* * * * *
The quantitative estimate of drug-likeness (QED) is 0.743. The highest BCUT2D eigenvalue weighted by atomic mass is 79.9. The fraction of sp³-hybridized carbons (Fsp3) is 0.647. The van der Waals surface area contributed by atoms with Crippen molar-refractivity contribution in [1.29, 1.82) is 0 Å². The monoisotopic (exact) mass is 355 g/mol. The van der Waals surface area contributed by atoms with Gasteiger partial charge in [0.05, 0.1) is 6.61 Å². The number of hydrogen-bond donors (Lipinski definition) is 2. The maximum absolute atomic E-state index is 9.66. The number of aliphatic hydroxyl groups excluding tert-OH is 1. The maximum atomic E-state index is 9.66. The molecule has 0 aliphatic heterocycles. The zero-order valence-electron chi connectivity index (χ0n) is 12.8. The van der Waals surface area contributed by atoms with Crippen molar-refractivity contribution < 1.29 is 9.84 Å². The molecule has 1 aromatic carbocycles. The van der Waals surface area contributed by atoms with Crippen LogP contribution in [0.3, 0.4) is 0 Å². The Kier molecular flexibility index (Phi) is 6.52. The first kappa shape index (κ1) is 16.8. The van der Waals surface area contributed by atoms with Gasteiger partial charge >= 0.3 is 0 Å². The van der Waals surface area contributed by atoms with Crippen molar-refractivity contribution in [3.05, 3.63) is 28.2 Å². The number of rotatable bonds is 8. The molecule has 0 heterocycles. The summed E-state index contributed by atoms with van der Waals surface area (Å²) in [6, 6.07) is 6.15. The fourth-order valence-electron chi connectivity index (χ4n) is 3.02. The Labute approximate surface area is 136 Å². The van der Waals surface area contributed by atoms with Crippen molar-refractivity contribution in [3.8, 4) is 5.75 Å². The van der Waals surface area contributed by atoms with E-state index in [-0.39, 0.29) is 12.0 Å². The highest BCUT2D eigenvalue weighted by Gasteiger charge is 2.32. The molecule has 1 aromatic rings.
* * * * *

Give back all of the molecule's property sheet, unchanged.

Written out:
The quantitative estimate of drug-likeness (QED) is 0.743. The highest BCUT2D eigenvalue weighted by atomic mass is 79.9. The fraction of sp³-hybridized carbons (Fsp3) is 0.647. The van der Waals surface area contributed by atoms with Crippen molar-refractivity contribution in [1.29, 1.82) is 0 Å². The monoisotopic (exact) mass is 355 g/mol. The van der Waals surface area contributed by atoms with Gasteiger partial charge in [0.05, 0.1) is 6.61 Å². The number of hydrogen-bond donors (Lipinski definition) is 2. The maximum absolute atomic E-state index is 9.66. The number of aliphatic hydroxyl groups excluding tert-OH is 1. The maximum atomic E-state index is 9.66. The molecule has 0 aliphatic heterocycles. The zero-order valence-electron chi connectivity index (χ0n) is 12.8. The van der Waals surface area contributed by atoms with Crippen molar-refractivity contribution < 1.29 is 9.84 Å². The molecule has 1 aromatic carbocycles. The van der Waals surface area contributed by atoms with Crippen LogP contribution in [0.3, 0.4) is 0 Å². The Kier molecular flexibility index (Phi) is 6.52. The first kappa shape index (κ1) is 16.8. The van der Waals surface area contributed by atoms with Gasteiger partial charge >= 0.3 is 0 Å². The van der Waals surface area contributed by atoms with Crippen molar-refractivity contribution in [3.05, 3.63) is 28.2 Å². The number of rotatable bonds is 8. The molecule has 0 heterocycles. The summed E-state index contributed by atoms with van der Waals surface area (Å²) in [6, 6.07) is 6.15. The fourth-order valence-electron chi connectivity index (χ4n) is 3.02. The Labute approximate surface area is 136 Å². The van der Waals surface area contributed by atoms with Crippen molar-refractivity contribution in [3.8, 4) is 5.75 Å². The van der Waals surface area contributed by atoms with E-state index in [-0.39, 0.29) is 12.0 Å². The highest BCUT2D eigenvalue weighted by Gasteiger charge is 2.32. The molecule has 1 aromatic rings.